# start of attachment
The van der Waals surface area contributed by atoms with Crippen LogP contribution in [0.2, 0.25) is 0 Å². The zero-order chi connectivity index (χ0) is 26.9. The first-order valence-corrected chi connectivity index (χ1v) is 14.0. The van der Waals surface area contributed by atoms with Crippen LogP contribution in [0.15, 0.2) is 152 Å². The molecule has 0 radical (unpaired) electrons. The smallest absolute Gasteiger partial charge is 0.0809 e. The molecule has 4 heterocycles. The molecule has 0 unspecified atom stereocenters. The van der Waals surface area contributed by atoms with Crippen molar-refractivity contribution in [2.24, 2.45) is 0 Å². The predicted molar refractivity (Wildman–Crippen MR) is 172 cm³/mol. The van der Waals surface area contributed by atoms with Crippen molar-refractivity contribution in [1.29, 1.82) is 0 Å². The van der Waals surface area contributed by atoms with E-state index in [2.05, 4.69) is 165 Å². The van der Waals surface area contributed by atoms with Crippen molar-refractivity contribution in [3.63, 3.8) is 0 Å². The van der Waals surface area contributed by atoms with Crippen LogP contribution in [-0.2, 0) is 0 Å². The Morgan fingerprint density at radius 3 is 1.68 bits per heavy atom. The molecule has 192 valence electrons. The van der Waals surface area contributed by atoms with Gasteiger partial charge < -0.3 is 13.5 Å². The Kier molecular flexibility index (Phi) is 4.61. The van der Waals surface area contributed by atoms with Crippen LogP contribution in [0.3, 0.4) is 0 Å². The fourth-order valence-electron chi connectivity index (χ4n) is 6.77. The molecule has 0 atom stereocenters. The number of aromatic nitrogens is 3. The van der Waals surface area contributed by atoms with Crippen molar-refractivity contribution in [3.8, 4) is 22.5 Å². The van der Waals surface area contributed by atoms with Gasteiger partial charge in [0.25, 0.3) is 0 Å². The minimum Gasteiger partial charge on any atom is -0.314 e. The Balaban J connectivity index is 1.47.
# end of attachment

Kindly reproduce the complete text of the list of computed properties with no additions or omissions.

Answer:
The van der Waals surface area contributed by atoms with Crippen LogP contribution in [0.2, 0.25) is 0 Å². The zero-order chi connectivity index (χ0) is 26.9. The first-order valence-corrected chi connectivity index (χ1v) is 14.0. The van der Waals surface area contributed by atoms with Crippen LogP contribution in [0.15, 0.2) is 152 Å². The molecule has 0 radical (unpaired) electrons. The smallest absolute Gasteiger partial charge is 0.0809 e. The molecule has 4 heterocycles. The molecule has 0 unspecified atom stereocenters. The van der Waals surface area contributed by atoms with Crippen molar-refractivity contribution in [2.24, 2.45) is 0 Å². The predicted molar refractivity (Wildman–Crippen MR) is 172 cm³/mol. The van der Waals surface area contributed by atoms with Crippen molar-refractivity contribution in [1.29, 1.82) is 0 Å². The van der Waals surface area contributed by atoms with E-state index in [2.05, 4.69) is 165 Å². The van der Waals surface area contributed by atoms with Crippen molar-refractivity contribution in [3.63, 3.8) is 0 Å². The van der Waals surface area contributed by atoms with Crippen LogP contribution in [-0.2, 0) is 0 Å². The Morgan fingerprint density at radius 3 is 1.68 bits per heavy atom. The molecule has 192 valence electrons. The van der Waals surface area contributed by atoms with Gasteiger partial charge < -0.3 is 13.5 Å². The Kier molecular flexibility index (Phi) is 4.61. The van der Waals surface area contributed by atoms with Crippen LogP contribution in [0.3, 0.4) is 0 Å². The fourth-order valence-electron chi connectivity index (χ4n) is 6.77. The molecule has 0 atom stereocenters. The number of aromatic nitrogens is 3. The van der Waals surface area contributed by atoms with Crippen molar-refractivity contribution in [3.8, 4) is 22.5 Å². The van der Waals surface area contributed by atoms with Gasteiger partial charge in [0.25, 0.3) is 0 Å². The minimum Gasteiger partial charge on any atom is -0.314 e. The Balaban J connectivity index is 1.47.